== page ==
"If you've left your job, or if you've lost your job, understand that it can take longer as an older person to get a new job at the same level. Take the opportunity to blow the old paradigm that the only real job is a full-time, full-benefits job with retirement. There's a much more fluid, flexible job environment out there today," says Myers.
Emphasize your strengths -- including your age
Chances are, you've accumulated a lot of knowledge and experience over the years. You've been there, done that, and lived to tell about it. Many organizations are eager to tap into the depth and breadth of experience, so make sure you're highlighting where you've been and what you've accomplished over the years.
"You have a hell of a lot of advantages based on your experience and your wisdom. That's something much younger workers don't have; it'll take them years -- and a lot of mistakes and mishaps along the way -- to get to that point. Use that wisdom," Gillis says.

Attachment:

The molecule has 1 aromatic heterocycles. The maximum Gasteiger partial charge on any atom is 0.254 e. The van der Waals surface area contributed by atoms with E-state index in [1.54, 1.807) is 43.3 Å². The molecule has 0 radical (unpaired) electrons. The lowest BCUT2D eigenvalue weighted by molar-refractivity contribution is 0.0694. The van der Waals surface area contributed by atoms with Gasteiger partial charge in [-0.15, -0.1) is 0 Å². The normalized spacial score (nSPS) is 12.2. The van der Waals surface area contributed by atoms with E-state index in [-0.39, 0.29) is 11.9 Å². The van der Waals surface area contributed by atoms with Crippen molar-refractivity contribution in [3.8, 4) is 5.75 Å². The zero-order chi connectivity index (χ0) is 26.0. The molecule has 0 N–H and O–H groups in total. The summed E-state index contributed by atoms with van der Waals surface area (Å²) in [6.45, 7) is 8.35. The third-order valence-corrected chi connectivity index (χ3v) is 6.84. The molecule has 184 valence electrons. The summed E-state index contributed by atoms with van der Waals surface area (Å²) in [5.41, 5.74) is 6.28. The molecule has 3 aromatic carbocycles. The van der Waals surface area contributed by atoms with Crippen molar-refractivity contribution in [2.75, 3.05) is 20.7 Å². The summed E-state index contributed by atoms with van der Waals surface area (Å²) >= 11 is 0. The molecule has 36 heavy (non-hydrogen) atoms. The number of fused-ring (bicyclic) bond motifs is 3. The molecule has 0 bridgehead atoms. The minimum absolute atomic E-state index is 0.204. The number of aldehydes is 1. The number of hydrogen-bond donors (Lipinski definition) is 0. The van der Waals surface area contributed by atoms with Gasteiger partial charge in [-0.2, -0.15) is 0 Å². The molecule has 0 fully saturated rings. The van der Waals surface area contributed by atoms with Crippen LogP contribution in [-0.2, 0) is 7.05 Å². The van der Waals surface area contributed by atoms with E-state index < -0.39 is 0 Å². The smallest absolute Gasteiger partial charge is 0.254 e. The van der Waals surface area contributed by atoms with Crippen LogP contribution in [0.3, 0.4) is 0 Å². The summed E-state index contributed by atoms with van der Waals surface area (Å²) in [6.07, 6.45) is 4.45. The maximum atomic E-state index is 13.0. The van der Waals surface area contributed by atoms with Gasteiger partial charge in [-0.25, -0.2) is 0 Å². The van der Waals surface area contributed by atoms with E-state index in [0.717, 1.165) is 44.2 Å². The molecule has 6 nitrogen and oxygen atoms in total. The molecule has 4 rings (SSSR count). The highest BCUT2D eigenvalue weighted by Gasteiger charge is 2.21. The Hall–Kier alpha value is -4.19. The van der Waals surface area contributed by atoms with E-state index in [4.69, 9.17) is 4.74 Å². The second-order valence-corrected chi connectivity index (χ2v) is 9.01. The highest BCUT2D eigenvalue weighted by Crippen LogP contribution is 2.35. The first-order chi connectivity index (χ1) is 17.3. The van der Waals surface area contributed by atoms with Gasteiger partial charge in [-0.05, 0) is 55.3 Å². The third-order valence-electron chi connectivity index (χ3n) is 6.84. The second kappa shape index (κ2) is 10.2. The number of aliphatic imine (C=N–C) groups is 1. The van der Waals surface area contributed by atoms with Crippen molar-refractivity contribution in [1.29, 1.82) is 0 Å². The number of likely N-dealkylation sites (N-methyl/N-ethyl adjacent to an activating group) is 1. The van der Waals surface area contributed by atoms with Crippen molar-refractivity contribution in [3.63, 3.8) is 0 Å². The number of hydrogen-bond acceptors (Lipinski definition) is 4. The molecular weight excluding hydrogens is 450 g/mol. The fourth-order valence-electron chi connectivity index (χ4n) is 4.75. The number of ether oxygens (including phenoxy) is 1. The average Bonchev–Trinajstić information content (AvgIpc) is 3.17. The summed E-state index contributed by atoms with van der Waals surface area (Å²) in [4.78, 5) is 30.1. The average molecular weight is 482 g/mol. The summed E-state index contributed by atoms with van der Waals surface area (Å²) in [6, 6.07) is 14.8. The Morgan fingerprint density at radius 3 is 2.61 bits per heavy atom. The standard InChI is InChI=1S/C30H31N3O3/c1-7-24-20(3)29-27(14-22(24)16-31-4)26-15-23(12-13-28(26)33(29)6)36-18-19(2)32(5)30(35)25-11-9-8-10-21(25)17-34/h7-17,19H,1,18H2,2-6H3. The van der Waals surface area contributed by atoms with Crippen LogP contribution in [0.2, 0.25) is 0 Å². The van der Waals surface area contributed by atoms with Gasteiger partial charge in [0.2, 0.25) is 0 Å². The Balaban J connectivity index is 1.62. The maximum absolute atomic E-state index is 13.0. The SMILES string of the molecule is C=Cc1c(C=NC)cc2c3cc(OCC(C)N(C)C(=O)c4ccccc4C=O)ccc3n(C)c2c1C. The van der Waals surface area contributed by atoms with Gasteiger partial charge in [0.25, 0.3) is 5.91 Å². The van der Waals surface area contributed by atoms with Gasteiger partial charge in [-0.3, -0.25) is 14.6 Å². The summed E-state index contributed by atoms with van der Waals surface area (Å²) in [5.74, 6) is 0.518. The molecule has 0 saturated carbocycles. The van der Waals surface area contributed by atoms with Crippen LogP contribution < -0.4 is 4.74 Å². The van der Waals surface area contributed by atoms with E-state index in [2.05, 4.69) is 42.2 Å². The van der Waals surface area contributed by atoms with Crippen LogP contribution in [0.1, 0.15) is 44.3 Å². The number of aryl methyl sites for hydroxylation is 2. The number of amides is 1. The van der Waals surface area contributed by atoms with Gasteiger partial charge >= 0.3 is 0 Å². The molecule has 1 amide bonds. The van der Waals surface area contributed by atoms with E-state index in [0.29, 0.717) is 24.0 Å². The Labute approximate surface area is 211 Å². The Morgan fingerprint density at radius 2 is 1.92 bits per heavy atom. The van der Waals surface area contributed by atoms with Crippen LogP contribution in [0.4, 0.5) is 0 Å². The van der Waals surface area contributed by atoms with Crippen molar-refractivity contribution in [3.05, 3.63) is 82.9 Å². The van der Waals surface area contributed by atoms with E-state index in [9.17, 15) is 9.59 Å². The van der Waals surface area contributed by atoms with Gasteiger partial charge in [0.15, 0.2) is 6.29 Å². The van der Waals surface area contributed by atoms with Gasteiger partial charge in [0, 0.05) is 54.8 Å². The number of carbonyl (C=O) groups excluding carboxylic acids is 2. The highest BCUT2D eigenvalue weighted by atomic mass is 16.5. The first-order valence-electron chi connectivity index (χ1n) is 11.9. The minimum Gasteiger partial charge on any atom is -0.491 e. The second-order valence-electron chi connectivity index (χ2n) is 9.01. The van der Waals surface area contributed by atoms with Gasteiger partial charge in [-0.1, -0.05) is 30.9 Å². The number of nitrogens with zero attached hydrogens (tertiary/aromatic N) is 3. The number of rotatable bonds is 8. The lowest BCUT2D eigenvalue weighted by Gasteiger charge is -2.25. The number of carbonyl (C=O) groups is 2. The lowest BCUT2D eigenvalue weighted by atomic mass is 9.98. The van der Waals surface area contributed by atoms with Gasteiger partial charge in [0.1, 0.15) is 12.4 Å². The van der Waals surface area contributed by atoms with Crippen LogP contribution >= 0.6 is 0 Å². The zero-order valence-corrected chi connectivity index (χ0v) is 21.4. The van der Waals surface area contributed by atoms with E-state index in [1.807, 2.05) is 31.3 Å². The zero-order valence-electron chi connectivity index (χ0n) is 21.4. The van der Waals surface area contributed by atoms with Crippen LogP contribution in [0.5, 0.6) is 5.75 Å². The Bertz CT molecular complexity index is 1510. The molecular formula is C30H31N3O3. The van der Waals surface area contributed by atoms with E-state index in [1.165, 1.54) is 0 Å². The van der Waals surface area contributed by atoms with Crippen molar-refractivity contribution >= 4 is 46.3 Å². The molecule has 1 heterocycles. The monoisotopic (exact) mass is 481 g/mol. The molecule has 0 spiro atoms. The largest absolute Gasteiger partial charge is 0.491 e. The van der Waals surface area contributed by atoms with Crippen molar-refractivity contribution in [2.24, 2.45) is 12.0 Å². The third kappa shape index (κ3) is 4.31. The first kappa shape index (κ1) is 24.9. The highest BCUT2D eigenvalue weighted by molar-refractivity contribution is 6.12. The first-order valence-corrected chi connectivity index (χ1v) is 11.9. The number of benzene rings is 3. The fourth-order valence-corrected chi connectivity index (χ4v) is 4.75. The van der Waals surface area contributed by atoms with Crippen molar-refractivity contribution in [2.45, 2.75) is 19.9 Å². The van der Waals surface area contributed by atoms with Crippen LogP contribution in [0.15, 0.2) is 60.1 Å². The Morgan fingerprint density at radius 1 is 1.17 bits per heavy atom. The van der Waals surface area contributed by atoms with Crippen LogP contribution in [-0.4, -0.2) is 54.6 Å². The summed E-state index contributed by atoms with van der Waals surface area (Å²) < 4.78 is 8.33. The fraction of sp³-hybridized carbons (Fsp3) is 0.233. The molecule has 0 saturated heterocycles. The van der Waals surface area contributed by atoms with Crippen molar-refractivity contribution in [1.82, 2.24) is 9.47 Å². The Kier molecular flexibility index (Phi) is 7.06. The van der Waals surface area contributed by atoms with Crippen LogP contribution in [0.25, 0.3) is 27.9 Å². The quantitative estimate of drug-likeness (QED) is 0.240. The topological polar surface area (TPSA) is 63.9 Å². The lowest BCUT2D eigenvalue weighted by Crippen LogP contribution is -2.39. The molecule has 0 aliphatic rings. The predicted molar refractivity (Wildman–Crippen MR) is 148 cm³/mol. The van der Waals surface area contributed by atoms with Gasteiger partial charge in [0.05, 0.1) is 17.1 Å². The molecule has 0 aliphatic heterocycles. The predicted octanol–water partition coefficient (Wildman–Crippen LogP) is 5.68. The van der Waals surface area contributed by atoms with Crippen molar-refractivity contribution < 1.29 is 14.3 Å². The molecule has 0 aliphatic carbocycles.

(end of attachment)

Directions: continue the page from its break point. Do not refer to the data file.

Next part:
Use your network
After all these years in the job market, you've probably got a huge, extensive network of contacts, right? Now's the time to use them. "Don't hesitate to use it [your network]; especially leverage former colleagues, business partners, customers and clients, as those people have worked with you, know your abilities and your work," he says.
"You can't change your chronological age, so don't waste mental energy thinking too much about it. Older workers who understand that their maturity and expertise are true assets are more likely to land the job they want," says Myers.
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